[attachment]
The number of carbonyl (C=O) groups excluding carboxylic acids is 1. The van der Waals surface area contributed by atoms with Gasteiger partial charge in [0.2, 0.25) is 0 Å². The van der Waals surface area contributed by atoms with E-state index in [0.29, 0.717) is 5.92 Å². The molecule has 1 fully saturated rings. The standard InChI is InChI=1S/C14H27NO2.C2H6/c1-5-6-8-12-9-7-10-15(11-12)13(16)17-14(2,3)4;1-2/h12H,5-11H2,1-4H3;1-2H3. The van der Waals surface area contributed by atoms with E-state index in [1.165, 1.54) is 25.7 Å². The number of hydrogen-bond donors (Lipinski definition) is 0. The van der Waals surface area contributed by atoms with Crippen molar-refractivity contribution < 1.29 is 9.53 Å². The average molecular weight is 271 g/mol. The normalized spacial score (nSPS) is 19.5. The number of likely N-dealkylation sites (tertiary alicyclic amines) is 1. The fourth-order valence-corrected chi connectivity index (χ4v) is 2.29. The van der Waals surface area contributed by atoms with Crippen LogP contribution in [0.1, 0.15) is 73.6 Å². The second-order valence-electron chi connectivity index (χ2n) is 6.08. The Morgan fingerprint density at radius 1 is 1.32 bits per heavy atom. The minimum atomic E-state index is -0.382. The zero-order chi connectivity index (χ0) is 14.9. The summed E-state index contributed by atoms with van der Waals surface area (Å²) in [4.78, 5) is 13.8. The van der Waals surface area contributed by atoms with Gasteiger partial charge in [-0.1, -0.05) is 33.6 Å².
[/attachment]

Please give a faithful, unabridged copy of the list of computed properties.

The number of carbonyl (C=O) groups excluding carboxylic acids is 1. The van der Waals surface area contributed by atoms with Gasteiger partial charge in [0.2, 0.25) is 0 Å². The van der Waals surface area contributed by atoms with E-state index in [0.29, 0.717) is 5.92 Å². The molecule has 1 fully saturated rings. The standard InChI is InChI=1S/C14H27NO2.C2H6/c1-5-6-8-12-9-7-10-15(11-12)13(16)17-14(2,3)4;1-2/h12H,5-11H2,1-4H3;1-2H3. The van der Waals surface area contributed by atoms with E-state index in [1.165, 1.54) is 25.7 Å². The number of hydrogen-bond donors (Lipinski definition) is 0. The van der Waals surface area contributed by atoms with Crippen molar-refractivity contribution < 1.29 is 9.53 Å². The average molecular weight is 271 g/mol. The normalized spacial score (nSPS) is 19.5. The number of likely N-dealkylation sites (tertiary alicyclic amines) is 1. The fourth-order valence-corrected chi connectivity index (χ4v) is 2.29. The van der Waals surface area contributed by atoms with Crippen LogP contribution in [0.1, 0.15) is 73.6 Å². The second-order valence-electron chi connectivity index (χ2n) is 6.08. The Morgan fingerprint density at radius 1 is 1.32 bits per heavy atom. The minimum atomic E-state index is -0.382. The zero-order chi connectivity index (χ0) is 14.9. The summed E-state index contributed by atoms with van der Waals surface area (Å²) in [4.78, 5) is 13.8. The van der Waals surface area contributed by atoms with Gasteiger partial charge in [-0.1, -0.05) is 33.6 Å².